As Lunar New Year approaches, here’s what you need to know about the “hong bao”, also known as red packets.
Giving money during Chinese New Year is lucky for the person getting the money, and for the person giving the money. In fact, you get double the luck back!
Not sure about hong bao-giving etiquette? Here’s all you need to know.
Dr Lim Lee Ching, 42, vice-dean at the School of Human Development & Social Services at SIM University, says there is “no rule” in terms of the amount to put into a hongbao.
“Giving hongbao is a gesture – it symbolizes a blessing – and not a transaction, although many Singaporeans seem to think otherwise,” he says.
NEXT: Should I give different family members and friends different amounts? →
It’s not necessary, perhaps even impractical to give the same amount to everyone.
Dr Kang Ger-Wen, 43, course chair for Chinese Studies in Ngee Ann Polytechnic’s School of Humanities & Social Science, suggests that the amount for a family member versus, say, a colleague’s child, should be different.
“Because in Chinese tradition, especially in Confucianism, love to a close family member and to a friend should be different,” he explains.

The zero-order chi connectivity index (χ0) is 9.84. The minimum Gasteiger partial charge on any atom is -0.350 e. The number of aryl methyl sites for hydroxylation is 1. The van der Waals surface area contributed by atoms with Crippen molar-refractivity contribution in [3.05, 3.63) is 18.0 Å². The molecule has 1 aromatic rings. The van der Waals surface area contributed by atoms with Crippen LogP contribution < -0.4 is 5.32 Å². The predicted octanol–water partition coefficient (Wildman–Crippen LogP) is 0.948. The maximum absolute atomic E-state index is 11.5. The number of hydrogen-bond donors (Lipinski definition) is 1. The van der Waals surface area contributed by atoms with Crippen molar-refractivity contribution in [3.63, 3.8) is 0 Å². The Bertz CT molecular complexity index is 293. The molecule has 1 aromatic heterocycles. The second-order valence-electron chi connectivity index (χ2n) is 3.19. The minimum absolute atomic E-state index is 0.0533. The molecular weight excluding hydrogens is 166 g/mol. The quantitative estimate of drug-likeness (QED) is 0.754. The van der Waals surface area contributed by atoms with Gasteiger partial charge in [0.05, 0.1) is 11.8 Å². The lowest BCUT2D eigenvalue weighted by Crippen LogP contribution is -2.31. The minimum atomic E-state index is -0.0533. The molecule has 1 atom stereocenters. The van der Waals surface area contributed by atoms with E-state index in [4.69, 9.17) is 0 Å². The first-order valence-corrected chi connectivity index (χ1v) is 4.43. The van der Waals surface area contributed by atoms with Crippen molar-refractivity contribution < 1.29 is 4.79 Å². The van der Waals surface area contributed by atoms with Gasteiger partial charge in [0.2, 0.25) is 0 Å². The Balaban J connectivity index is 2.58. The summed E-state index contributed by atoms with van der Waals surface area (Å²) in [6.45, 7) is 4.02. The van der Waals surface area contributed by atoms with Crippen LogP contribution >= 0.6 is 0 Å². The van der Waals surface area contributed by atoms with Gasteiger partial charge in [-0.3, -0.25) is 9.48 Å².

NEXT: So who gets how much? →
$2 each if they’re babies or youngsters, $10- $20 to kids you know well, such as the best friends of your kids.
To people you see often for services like your manicurist or hairdresser, give one extra payment. So if your manicure normally costs $30, give them $38 – 8 is a lucky number in Chinese tradition.
In summary, give as much as you like, but don’t feel like you have to shower on the cash. It’s about giving luck more than money.
NEXT: Does a younger sibling who’s married have to give a red packet to an older sibling who’s not? →
In general, older people give to the younger ones, and married people give to unmarried individuals (if you’re over 40, feel free to give red packets as well as you’re a “responsible adult”), so this contradiction can be a source of awkwardness.
Personal experience aside, he says there is “no etiquette” to this. It’s really up to the receiver. After all, in Dr Kang’s words, “we do not need to give hongbao to those who are able to earn a living for himself or herself”.
NEXT: Is there an age limit to receiving red packets? →
Dr Lim says there are no set rules for this, as it is entirely up to both the giver and receiver, as well as the nature of the relationship.
“For example, between an elderly relative and a favourite grown-up niece, the giving of a hongbao may be a symbol of the closeness they share,” he says.
NEXT: Is it rude to open a red packet in front of others? →
Both experts agree that it is rude to do so.
Adds Dr Lim: “But children will always want to, and get chastised by their parents for doing so – all in the name of festive cheer.”
NEXT: What is the minimum “decent” amount to put in a red packet? →
By Bryna Singh, The Straits Times, January 2017
Additional reporting by Pinky Chng
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